6 Tips to Guard Against Social Media & PR Crises

Posted on March 23, 2012 
Filed Under General, Social Media, Social Media Marketing, Social Networking, Social Networks, Viral Marketing

reputation-managementEvery once in a while, your brand reputation will come under a major attack. It might happen once every few months, or it might happen only once every few years. Whatever the case is, you need to have a fast, immediate response.

If you respond to the assault quickly, you’ll be able to walk away with your brand, business and reputation in tact. On the other hand, fail to respond and you’ll quickly find your customers fleeing to your competitors.

Here are six steps to protecting your brand and your reputation.

Step 1: Acknowledge the Crisis Immediately crisis-management

The worst thing you could do is try to pretend as if nothing is happening.

On the social web, companies that take responsibility for their mistakes and quickly respond to social media firestorms can put out the fires quickly with a good response. However, fail to respond and the firestorm will spread and spread and spread.

Step 2: Don’t Say Anything Until You Have Something to Say

Until you have a meaningful response, don’t say anything. If you go into the public spotlight and say something that’s essentially an empty apology, you could exacerbate the problem.

BP’s CEO did this spectacularly after the Gulf of Mexico oil spill through statements like “nobody wants this over more than me, I’d like my life back.”

Until you have a solid response, hold off on going public.

Step 3: Learn to Make U-Turns

iphone-anteena-issuesKnow when you’re wrong and when you have to make U-Turns. If you think one thing but your customers adamantly shout something else, listen to your customers.

Apple made a great U-Turn with the iPhone 4 launch. When people started complaining about the iPhone 4 antennae issue, Steve Jobs wasn’t worried. He simply said “just don’t hold it that way.”

Then the issue grew and grew and grew until it was on every tech blog and on the front page of several national newspapers. That’s when Apple realized: They were wrong.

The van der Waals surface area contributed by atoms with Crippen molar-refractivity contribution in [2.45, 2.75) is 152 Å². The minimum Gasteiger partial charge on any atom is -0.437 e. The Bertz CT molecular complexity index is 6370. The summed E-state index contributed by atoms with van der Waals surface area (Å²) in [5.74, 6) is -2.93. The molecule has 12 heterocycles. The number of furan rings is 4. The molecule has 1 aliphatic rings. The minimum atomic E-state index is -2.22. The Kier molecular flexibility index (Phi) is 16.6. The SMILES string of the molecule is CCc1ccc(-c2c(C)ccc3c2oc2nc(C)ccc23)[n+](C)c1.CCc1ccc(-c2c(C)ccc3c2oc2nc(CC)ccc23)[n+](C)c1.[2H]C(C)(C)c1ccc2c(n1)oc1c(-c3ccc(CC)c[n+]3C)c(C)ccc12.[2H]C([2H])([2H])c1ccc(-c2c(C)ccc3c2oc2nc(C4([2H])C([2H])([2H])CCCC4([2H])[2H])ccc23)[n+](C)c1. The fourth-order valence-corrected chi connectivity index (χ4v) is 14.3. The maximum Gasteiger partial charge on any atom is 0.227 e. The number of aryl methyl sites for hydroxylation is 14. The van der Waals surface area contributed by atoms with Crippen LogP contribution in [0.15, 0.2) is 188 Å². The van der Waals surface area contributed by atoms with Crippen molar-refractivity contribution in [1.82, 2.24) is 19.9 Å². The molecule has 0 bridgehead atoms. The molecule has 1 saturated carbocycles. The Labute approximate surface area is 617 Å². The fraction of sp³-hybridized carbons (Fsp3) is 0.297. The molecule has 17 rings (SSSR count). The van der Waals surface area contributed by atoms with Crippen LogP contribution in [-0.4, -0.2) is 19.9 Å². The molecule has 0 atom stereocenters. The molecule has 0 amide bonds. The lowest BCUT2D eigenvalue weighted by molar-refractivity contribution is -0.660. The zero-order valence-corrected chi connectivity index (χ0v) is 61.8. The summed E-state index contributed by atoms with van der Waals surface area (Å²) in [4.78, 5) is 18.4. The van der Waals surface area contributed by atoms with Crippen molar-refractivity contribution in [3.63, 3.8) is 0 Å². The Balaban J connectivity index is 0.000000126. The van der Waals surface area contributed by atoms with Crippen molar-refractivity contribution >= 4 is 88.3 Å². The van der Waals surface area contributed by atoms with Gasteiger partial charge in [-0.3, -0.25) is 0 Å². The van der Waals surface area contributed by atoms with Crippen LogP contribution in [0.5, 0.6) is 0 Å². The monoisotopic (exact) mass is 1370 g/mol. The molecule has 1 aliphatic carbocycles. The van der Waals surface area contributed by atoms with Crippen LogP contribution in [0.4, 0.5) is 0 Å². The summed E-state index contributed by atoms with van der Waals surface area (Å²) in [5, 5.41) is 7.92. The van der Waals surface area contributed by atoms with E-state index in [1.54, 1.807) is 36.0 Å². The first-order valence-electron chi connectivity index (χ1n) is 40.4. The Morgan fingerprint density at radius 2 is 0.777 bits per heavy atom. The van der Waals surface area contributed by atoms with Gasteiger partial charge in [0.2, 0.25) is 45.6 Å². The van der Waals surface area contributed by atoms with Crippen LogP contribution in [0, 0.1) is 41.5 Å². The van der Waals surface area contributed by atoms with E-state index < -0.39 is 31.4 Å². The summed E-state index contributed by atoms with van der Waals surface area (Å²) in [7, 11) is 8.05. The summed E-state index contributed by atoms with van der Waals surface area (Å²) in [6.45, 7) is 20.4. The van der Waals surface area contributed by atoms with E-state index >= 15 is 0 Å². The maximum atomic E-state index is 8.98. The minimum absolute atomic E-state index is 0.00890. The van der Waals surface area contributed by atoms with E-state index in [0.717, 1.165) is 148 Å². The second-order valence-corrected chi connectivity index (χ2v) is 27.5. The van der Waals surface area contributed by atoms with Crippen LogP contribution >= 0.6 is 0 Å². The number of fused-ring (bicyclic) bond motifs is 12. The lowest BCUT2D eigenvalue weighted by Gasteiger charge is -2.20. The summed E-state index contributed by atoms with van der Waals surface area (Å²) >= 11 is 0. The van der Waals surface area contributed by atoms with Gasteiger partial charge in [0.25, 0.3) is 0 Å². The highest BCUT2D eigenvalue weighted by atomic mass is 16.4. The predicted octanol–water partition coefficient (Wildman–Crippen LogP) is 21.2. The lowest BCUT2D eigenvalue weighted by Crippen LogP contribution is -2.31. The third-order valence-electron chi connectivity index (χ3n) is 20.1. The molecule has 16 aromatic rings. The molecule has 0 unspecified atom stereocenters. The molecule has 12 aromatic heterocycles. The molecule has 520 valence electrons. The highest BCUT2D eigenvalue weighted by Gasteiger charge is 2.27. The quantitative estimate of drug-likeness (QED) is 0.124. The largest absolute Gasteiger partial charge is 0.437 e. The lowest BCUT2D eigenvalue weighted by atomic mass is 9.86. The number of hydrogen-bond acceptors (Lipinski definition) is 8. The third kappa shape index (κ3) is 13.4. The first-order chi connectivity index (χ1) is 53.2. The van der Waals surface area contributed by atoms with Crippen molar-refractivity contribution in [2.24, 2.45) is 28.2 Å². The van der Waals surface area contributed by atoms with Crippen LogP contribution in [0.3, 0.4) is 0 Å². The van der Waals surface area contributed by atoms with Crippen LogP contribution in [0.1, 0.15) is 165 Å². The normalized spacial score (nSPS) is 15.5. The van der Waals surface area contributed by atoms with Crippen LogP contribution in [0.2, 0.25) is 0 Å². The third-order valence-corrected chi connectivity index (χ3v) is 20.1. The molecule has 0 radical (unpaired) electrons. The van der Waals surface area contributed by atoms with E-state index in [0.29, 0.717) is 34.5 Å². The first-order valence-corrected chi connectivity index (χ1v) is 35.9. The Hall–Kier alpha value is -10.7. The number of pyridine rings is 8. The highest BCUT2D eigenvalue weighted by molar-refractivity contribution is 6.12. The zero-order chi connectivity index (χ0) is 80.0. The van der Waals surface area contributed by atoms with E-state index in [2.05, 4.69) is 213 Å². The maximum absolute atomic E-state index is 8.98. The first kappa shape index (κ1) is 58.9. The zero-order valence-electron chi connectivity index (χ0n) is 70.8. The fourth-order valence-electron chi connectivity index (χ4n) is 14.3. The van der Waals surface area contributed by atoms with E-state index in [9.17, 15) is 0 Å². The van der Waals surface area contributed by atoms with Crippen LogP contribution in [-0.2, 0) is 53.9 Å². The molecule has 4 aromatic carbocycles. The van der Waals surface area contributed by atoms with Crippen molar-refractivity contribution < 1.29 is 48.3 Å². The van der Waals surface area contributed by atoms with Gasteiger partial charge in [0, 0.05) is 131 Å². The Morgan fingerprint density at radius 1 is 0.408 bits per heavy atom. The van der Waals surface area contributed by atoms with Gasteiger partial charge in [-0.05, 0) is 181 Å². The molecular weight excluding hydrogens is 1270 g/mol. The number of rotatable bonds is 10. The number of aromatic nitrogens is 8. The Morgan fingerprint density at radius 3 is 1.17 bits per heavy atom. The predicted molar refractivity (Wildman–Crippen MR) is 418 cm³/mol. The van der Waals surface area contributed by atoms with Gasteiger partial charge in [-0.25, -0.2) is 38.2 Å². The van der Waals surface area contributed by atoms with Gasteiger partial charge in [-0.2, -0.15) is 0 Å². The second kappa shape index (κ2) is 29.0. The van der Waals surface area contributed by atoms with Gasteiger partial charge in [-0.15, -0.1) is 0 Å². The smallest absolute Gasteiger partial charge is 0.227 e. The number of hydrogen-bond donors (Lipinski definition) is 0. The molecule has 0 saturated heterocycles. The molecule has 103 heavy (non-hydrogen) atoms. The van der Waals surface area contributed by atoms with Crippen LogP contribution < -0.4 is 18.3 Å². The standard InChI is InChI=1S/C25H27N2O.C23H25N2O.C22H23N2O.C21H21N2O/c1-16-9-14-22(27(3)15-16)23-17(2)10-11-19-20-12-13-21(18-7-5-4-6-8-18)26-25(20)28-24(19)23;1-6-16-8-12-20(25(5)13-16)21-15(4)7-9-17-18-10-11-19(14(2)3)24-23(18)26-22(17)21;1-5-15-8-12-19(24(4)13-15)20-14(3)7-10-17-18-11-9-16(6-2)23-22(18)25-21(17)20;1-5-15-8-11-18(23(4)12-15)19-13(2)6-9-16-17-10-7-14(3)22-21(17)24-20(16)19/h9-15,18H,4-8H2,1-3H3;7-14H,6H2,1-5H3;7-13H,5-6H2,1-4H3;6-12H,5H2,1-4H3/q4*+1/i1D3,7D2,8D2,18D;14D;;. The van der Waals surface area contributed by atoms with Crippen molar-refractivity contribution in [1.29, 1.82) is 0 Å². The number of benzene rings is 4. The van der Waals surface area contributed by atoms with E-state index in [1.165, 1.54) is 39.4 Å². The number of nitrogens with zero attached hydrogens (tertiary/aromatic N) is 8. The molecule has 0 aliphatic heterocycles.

So they made a U-Turn. They issued free bumpers to everyone who bought an iPhone 4. An expensive reversal, but it may very well have saved the brand and the product launch.

Step 4: Improve Customer to Brand Communication Communication

How easy is it for a customer to get in touch with you? If you have a major PR crisis on your hand, it needs to be as easy as possible for someone to get in touch.

Setup a hotline. Create a special Twitter hashtag. Create a helpdesk support ticket system just for this one issue.

Make it easy for customers with concerns about the issue at hand to get in touch with a real human being. That might sound costly, but when weighed against losing a customer for life, the cost is marginal.

Step 5: Learn and Setup Alert Systems

Alert-systemsIf you were blindsided by this issue, take a look at your alert systems. You should have systems setup that allow you to catch these kinds of issues before they balloon into crises.

For example, you should have systems in place that scan Twitter, Facebook and other social media sites to see what people are saying about your brand. You should have Google Alerts (or a similar system) setup to monitor news and blog feeds to see if people are talking about you.

This allows you to catch potentially damaging stories early in the cycle, rather than play catchup later down the line. Learn from your mistakes and setup new systems to catch PR issues from the start.

Step 6: Increase Visibility, Change the Topic, Build Your Brand Increase-visibility

The best way to get someone over talking about a negative topic is to move on to a positive one. If your company made a mistake, apologize, make amends, then move on. Don’t keep apologizing and don’t keep focusing on the mistake. That’ll only remind people of the past.

Instead, increase your visibility and move on to a different topic. Announce a new company initiative, or let the public know about a new product that’s in the works. Let the old talk die down and give your audience something new to talk about. Speak, create videos, publish content and get the word out about the new thing. The old thing will die on its own.

This six step process will help you handle just about any brand, reputation or PR crisis that comes your way.


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Comments

  • Tom Maddocks

    I agree very much with point 1, but I wonder if point 2 somewhat contradicts it. When a crisis erupts you will rarely have all the answers to hand right away, but you need to acknowledge the problem, and show the world you are taking it seriously. When running crisis media training courses, I tell clients that an early ‘holding statement’, eg to say you are investigating the issue and will come back with further information as soon as possible, is a lot better than silence.